Similarly, available data on pneumococcal pneumonia, the most common form of pneumococcal disease in adults, show a significant increase in the incidence and risk of this entity in asthmatics compared to the healthy population.5 Okapuu et al.6 calculated the number of asthma patients who needed to be vaccinated (NNV) to prevent 1 case of IPD, using both the 13-valent pneumococcal conjugated vaccine (PVC13) and the 23-valent pneumococcal polysaccharide vaccine (PPV23). Assuming a vaccine efficacy of 65%, the NNV ranged between 135 and 839 adults, a number comparable to that found for other diseases considered high-risk for which pneumococcal vaccination with both vaccines is recommended. Moreover, the CAPiTA study (clinical efficacy of PCV13 pneumococcal vaccination against pneumococcal pneumonia), with more than 84,000 subjects ≥65 years of age, including patients with asthma and other respiratory diseases, demonstrated that PVC13 is effective for preventing both IPD and pneumococcal pneumonia caused by the vaccine serotypes.7

In the light of this evidence, pneumococcal vaccination is currently recommended in asthma patients, preferably with a single dose of PCV13, subsequently followed by PPV23 vaccination. In view of the importance, prestige and clinical utility of the GEMA guidelines, we request a rectification and update of the vaccination section which takes into account the current recommendations summarized in the indication for pneumococcal vaccination in asthma patients, particularly those with severe forms of the disease.

GEMA 4.0. Asma y enfermedad pulmonar obstructiva crónica. Guía española para el manejo del asma. Available from: [accessed 01.06.15]
J.J. Picazo, L.M. Alonso, J. Arístegui, J.M. Bayas, J. Sanz, P. del Amo, et al.
Consenso sobre la vacunación anti-neumocócica en el adulto con patología de base.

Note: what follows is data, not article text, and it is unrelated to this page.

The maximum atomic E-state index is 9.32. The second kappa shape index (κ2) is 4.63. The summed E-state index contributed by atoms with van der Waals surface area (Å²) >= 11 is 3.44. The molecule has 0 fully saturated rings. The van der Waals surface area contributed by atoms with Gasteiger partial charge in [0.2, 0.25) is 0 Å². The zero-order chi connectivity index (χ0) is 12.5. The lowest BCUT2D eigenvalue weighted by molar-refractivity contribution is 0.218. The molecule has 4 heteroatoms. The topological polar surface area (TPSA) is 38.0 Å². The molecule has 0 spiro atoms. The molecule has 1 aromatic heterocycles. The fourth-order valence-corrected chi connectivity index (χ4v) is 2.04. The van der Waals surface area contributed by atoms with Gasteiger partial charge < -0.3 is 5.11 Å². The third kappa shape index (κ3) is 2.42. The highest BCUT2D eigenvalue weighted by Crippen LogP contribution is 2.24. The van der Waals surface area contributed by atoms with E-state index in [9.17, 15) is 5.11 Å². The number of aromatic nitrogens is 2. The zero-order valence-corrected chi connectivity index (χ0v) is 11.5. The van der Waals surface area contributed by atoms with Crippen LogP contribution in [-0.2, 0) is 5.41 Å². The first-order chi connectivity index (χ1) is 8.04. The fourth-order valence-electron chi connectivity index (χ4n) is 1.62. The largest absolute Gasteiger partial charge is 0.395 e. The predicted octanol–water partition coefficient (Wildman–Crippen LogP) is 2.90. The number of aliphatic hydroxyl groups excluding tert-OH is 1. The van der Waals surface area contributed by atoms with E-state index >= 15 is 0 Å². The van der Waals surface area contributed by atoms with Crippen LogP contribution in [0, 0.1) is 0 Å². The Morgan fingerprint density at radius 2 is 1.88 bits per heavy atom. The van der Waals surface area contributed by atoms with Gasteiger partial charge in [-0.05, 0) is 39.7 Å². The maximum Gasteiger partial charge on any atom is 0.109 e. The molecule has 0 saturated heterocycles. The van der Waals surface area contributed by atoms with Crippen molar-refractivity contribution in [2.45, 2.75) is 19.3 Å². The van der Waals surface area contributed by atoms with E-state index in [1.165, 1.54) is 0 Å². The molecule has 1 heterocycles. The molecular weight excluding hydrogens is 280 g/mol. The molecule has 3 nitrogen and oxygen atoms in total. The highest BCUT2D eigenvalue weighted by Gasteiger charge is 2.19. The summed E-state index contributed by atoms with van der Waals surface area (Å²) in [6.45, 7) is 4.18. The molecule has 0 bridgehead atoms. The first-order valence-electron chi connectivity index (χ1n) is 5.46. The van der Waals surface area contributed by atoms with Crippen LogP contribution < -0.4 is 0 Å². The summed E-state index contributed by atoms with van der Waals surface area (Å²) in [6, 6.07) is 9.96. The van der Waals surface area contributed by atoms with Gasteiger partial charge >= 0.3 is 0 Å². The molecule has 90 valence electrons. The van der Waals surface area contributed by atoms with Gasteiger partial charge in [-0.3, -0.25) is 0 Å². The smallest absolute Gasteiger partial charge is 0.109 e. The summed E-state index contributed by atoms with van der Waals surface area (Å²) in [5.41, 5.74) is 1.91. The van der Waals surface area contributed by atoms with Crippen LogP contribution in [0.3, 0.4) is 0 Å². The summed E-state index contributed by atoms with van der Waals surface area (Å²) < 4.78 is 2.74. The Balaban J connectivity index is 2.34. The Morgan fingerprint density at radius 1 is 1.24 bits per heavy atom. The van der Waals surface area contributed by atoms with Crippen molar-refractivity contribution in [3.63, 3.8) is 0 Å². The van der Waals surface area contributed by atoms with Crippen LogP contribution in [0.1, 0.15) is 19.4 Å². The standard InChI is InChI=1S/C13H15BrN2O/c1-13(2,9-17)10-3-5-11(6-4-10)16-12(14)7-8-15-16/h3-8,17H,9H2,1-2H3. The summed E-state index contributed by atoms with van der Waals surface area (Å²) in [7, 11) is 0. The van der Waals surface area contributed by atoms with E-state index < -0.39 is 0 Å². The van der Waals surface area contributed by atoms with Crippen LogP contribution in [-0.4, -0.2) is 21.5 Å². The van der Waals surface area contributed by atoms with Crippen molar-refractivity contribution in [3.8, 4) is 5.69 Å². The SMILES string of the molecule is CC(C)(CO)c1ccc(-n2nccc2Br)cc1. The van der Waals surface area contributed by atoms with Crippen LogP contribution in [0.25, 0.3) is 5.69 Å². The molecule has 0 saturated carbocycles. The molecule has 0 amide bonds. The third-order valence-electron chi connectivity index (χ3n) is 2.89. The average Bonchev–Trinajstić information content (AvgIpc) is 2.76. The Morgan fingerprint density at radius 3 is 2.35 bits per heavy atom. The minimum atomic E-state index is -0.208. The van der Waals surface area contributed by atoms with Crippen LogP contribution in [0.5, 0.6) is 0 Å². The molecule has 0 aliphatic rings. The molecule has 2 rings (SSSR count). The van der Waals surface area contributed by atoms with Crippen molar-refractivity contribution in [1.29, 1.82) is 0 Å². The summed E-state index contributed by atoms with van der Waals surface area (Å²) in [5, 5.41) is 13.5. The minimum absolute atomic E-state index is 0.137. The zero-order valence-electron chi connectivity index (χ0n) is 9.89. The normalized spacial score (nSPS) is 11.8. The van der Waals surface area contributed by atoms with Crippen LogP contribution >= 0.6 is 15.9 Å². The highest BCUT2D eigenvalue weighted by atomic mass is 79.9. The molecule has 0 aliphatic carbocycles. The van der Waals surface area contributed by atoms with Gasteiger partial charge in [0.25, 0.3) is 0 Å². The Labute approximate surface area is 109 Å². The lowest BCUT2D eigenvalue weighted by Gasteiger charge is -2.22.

Rev Esp Quimioter, 26 (2013), pp. 232-252
F. Casas Maldonado, I. Alfageme Michavila, V.S. Barchilón Cohen, J.I. Peis Redondo, D.A. Vargas Ortega.
Recomendación de la vacuna antineumocócica en las enfermedades respiratorias crónicas.
Semergen, 40 (2014), pp. 313-325
I. Alfageme Michavila, J. Hilares Vera, I. Alfageme.
La vacuna antineumocócica conjugada en la patología respiratoria.
Monogr Arch Bronconeumol, 1 (2014), pp. 109-117
K.M. Shea, J. Edelsberg, D. Weycker, R.A. Farkouh, D.R. Strutton, S.I. Pelton.
Rates of pneumococcal disease in adults with chronic medical conditions.
Open Forum Infect Dis, 27 (2014),
J.M. Okapuu, E. Chétrit, B. Lefebvre, C. Quach.
How many individuals with asthma need to be vaccinated to prevent one case of invasive pneumococcal disease?.
Can J Infect Dis Med Microbiol, 25 (2014), pp. 147-150
M.J. Bonten, S.M. Huijts, M. Bolkenbaas, C. Webber, S. Patterson, S. Gault, et al.
Polysaccharide conjugate vaccine against pneumococcal pneumonia in adults.
N Engl J Med, 372 (2015), pp. 1114-1125

Please cite this article as: Mascarós E, Ocaña D, Martinón-Torres F, en nombre de Neumoexpertos en Prevención. La guía española del manejo del asma (GEMA 4.0) está obsoleta en lo que a vacunación antineumocócica se refiere. Arch Bronconeumol. 2016;52:448.

Pneumo experts prevention is a national working group on the prevention of pneumonia, sponsored by the Health Research Institute of Santiago, Spain. More information see:

Copyright © 2016. SEPAR
Archivos de Bronconeumología